He fed them, brushed them, talked to them. He told them his troubles. He told his horses things he would never tell people. He never trusted people. Not even his family. And especially not Peyton Grey.
What they had done tonight made Clarence shudder. He never worried much about doing things to people who deserved it. But how could he justify killing 203 people just because a "foreign investor" wanted one of the passengers dead, and needed it to look like an accident? If anyone knew the horrible things he had done, and allowed to be done....
But the money he made allowed him to buy and take care of his mares. At least there was some joy in his life. He picked up a brush and started brushing his favorite horse. "Atta girl, Maddie...atta girl..."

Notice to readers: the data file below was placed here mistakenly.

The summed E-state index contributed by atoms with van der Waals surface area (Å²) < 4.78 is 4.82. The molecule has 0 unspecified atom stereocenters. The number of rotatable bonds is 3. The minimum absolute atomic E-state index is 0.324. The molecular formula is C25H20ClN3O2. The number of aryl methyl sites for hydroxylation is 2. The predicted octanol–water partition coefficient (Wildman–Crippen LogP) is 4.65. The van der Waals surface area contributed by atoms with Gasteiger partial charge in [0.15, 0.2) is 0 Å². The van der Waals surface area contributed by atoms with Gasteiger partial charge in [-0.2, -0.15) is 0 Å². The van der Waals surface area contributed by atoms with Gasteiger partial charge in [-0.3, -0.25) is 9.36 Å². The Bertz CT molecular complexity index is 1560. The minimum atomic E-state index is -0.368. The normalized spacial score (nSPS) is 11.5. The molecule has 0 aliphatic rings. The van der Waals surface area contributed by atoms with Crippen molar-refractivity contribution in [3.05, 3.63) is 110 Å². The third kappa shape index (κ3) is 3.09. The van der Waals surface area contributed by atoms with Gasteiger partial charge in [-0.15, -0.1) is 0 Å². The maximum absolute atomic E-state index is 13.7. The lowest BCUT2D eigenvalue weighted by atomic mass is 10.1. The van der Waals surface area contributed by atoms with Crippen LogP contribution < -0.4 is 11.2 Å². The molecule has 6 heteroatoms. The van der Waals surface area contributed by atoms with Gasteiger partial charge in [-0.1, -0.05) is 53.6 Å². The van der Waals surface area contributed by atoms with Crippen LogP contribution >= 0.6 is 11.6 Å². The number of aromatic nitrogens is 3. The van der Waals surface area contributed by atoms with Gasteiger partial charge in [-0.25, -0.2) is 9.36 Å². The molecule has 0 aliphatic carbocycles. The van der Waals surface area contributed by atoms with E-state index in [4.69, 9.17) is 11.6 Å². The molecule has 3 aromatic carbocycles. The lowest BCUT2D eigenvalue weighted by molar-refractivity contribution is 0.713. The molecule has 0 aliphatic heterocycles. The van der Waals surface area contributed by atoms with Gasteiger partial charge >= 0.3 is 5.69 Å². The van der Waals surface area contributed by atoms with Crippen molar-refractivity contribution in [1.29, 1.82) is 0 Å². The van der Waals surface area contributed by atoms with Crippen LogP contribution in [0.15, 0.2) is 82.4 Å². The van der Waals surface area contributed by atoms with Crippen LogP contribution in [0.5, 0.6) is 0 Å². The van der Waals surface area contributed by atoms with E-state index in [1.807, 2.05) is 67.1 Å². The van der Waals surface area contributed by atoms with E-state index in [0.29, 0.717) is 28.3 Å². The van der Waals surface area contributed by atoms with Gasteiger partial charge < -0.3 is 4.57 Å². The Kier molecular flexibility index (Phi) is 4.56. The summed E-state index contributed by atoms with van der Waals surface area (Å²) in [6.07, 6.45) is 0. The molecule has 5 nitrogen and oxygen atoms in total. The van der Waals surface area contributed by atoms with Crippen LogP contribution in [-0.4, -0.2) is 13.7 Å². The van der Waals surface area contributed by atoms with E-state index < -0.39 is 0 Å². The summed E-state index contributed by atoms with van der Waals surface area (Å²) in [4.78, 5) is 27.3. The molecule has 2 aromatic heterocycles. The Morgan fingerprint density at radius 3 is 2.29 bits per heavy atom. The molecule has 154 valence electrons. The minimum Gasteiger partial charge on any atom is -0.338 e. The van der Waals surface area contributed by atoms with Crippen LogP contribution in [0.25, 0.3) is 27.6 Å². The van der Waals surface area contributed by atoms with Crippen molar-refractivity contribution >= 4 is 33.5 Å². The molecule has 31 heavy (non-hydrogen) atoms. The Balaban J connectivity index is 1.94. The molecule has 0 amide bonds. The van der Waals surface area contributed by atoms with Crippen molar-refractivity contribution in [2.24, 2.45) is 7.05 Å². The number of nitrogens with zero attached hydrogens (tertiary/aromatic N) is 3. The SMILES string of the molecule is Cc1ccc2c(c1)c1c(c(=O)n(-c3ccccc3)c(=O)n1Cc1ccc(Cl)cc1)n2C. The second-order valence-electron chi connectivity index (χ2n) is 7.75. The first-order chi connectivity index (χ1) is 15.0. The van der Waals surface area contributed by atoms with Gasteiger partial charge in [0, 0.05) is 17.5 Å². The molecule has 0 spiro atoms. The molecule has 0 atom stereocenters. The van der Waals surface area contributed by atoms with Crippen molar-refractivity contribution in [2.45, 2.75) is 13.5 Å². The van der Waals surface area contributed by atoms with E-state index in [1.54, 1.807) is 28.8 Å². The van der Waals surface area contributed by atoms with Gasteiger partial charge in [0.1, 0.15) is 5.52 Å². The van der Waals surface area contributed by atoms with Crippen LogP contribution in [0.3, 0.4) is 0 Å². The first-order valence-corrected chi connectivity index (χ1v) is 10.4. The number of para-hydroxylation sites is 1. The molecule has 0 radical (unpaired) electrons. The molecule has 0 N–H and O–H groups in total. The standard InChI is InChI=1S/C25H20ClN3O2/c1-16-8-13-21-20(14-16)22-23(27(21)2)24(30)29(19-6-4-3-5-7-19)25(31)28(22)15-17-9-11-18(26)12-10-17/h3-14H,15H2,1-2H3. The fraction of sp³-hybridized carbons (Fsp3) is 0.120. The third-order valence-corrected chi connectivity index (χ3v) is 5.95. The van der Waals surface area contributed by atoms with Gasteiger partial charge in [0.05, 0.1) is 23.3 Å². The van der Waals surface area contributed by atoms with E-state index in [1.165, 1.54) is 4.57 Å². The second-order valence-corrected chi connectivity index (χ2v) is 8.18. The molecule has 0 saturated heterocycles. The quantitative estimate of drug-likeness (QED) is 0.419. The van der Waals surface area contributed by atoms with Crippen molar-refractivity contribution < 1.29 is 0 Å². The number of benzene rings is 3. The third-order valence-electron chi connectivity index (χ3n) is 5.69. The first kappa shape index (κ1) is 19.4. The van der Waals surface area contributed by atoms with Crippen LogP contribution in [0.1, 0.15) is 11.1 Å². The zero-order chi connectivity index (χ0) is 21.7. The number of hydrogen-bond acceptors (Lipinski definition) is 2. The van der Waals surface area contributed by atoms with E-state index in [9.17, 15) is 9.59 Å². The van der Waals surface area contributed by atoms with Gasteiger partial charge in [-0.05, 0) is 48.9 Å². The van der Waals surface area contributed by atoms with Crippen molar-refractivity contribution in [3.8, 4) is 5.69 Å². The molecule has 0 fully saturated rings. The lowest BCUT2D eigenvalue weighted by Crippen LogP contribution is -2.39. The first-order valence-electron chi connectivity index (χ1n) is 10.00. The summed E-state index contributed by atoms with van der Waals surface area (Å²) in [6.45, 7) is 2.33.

He felt the hair on the back of his neck begin to prickle, as if lightning was about to strike. That was his true talent. Not so much as making things happen, as knowing when something was about to occur. Lightning did strike, and in the split-second flash of white light Clarence saw a figure silhouetted against the hill in the horizon. He blinked once, twice, and the figure was gone. When he turned back to strap a feedbag on Maddie, he realized he was no longer alone.
Thunder rumbled. Clarence dropped the feedbag.
The last time he saw Lacy, they were just kids. She had once given him a look that scared him so badly that he wet his pants. He remembered standing in line for a fire drill and feeling the hairs on the back of his neck prickle up, just like now.
Thunder rumbled again like the stomach of an angry beast.
The Taurus pulled up to the driveway of Clarence Harvey's estate. The front door was open and several lights were on.
Mulder stepped out of the car into the drizzle, followed by Scully on the passenger side.
"I thought it was a myth," said Mulder.
"That people in the country didn't lock their doors."
"It is," said Scully. Both agents reached inside their coats and pulled out their guns.